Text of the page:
WASHINGTON (AP) -- Homeland Security officials suggested employees lock doors and windows and remove badges when in public, warning of heightened threats amid the rancorous immigration debate.
In a message to staff, Acting Deputy Secretary Claire Grady said someone had posted online the personal information of thousands of department employees.
The department is facing heavy criticism over the separating of children from their parents at the border amid a zero-tolerance policy that criminally prosecuted anyone caught crossing illegally. Homeland Security officials have said they are no longer referring families for prosecution following President Donald Trump's order stopping the practice. But as least 2,300 children were taken from their parents after they crossed the border.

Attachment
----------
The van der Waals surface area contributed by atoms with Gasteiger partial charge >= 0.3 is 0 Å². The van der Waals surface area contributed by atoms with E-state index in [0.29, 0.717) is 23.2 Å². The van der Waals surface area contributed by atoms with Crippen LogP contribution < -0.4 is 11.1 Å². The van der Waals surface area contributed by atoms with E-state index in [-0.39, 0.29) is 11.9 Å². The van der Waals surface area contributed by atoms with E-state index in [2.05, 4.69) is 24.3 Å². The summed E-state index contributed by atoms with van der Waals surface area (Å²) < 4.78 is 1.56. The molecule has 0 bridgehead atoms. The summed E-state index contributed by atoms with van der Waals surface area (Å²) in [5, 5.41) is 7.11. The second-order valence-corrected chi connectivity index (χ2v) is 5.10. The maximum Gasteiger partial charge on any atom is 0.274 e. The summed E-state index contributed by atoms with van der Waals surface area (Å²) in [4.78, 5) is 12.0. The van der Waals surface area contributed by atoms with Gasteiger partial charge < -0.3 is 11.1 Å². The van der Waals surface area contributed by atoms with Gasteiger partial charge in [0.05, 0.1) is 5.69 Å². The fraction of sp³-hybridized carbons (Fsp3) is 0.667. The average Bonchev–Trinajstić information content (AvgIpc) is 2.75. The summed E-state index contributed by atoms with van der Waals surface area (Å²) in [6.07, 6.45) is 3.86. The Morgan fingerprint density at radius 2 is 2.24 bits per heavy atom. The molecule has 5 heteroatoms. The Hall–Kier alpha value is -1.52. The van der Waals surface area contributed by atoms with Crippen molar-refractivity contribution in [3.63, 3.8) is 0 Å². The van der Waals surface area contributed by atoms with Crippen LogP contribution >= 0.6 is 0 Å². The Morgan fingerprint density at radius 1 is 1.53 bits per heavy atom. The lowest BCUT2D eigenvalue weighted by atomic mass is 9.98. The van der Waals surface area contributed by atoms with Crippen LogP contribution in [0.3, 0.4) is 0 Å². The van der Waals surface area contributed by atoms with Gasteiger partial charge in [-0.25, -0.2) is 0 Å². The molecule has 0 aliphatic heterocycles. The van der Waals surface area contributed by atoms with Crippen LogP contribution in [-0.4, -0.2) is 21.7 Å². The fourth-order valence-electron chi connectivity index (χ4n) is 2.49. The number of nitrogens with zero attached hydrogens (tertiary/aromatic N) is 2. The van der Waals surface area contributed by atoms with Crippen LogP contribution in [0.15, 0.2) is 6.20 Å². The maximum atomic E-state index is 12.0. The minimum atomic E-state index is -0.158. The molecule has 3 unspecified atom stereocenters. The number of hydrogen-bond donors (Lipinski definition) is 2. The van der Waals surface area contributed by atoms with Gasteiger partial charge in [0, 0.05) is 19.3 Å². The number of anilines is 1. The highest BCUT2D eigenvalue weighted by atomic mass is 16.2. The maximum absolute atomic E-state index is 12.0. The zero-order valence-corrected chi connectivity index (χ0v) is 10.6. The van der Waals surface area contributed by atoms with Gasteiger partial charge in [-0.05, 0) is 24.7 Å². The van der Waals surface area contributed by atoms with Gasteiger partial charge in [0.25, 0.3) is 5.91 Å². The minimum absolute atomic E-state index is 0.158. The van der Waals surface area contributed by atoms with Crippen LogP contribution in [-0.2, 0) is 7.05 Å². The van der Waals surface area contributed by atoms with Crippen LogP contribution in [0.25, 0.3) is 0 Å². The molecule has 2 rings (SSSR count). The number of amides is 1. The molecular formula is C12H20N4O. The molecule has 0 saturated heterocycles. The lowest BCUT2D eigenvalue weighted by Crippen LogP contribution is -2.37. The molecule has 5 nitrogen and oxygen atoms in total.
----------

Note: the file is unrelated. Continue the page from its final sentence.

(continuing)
Grady said her assessment was "based on specific and credible threats that have been levied against certain DHS employees and a sharp increase in the overall number of general threats against DHS employees — although the veracity of each threat varies," she wrote in the message sent Saturday to the department's more than 200,000 members.
Investigators have looked into at least two dozen threats, including one in which a senior staff member found a charred, headless rodent on his doorstep, according to an agency official. The official wasn't authorized to speak about the threats and requested anonymity.
The warning came after Homeland Security Secretary Kirstjen Nielsen was heckled at a Washington restaurant, and White House press secretary Sarah Huckabee Sanders was asked to leave a Virginia eatery.